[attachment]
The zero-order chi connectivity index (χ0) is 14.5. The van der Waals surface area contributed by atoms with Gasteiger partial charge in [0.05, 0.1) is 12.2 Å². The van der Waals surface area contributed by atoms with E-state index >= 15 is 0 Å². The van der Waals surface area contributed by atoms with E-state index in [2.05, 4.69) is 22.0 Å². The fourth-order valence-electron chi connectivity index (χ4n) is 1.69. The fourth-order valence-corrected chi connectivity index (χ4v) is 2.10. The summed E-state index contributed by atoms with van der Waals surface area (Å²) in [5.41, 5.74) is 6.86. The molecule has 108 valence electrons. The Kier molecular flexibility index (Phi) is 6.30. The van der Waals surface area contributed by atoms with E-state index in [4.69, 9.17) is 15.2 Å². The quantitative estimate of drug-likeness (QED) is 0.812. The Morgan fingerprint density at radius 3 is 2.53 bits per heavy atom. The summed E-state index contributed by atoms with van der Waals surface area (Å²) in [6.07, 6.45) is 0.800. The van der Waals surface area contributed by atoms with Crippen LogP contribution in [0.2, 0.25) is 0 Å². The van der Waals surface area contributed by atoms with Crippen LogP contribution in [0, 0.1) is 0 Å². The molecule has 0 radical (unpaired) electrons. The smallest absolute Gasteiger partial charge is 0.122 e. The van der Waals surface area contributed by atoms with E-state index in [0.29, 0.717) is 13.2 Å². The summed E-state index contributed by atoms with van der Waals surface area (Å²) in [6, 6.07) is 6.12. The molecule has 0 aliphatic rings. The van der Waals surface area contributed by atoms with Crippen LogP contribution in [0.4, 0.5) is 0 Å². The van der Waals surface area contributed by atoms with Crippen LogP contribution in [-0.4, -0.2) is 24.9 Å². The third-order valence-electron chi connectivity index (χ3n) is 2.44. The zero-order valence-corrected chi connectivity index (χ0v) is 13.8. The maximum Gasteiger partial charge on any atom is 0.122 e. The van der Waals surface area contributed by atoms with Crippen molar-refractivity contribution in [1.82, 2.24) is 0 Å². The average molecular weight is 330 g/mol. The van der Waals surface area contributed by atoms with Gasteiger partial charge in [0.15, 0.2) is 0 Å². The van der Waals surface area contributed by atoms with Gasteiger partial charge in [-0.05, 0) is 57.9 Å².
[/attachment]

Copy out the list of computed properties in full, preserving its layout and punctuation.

The zero-order chi connectivity index (χ0) is 14.5. The van der Waals surface area contributed by atoms with Gasteiger partial charge in [0.05, 0.1) is 12.2 Å². The van der Waals surface area contributed by atoms with E-state index >= 15 is 0 Å². The van der Waals surface area contributed by atoms with E-state index in [2.05, 4.69) is 22.0 Å². The fourth-order valence-electron chi connectivity index (χ4n) is 1.69. The fourth-order valence-corrected chi connectivity index (χ4v) is 2.10. The summed E-state index contributed by atoms with van der Waals surface area (Å²) in [5.41, 5.74) is 6.86. The molecule has 108 valence electrons. The Kier molecular flexibility index (Phi) is 6.30. The van der Waals surface area contributed by atoms with E-state index in [4.69, 9.17) is 15.2 Å². The quantitative estimate of drug-likeness (QED) is 0.812. The Morgan fingerprint density at radius 3 is 2.53 bits per heavy atom. The summed E-state index contributed by atoms with van der Waals surface area (Å²) in [6.07, 6.45) is 0.800. The van der Waals surface area contributed by atoms with Crippen LogP contribution in [0.2, 0.25) is 0 Å². The van der Waals surface area contributed by atoms with Crippen LogP contribution in [0, 0.1) is 0 Å². The molecule has 0 radical (unpaired) electrons. The smallest absolute Gasteiger partial charge is 0.122 e. The van der Waals surface area contributed by atoms with E-state index in [0.29, 0.717) is 13.2 Å². The summed E-state index contributed by atoms with van der Waals surface area (Å²) in [6, 6.07) is 6.12. The molecule has 0 aliphatic rings. The van der Waals surface area contributed by atoms with Crippen LogP contribution in [0.4, 0.5) is 0 Å². The van der Waals surface area contributed by atoms with Crippen LogP contribution in [-0.4, -0.2) is 24.9 Å². The third-order valence-electron chi connectivity index (χ3n) is 2.44. The zero-order valence-corrected chi connectivity index (χ0v) is 13.8. The maximum Gasteiger partial charge on any atom is 0.122 e. The van der Waals surface area contributed by atoms with Crippen molar-refractivity contribution in [1.82, 2.24) is 0 Å². The average molecular weight is 330 g/mol. The van der Waals surface area contributed by atoms with Gasteiger partial charge in [0.15, 0.2) is 0 Å². The van der Waals surface area contributed by atoms with Gasteiger partial charge in [-0.05, 0) is 57.9 Å².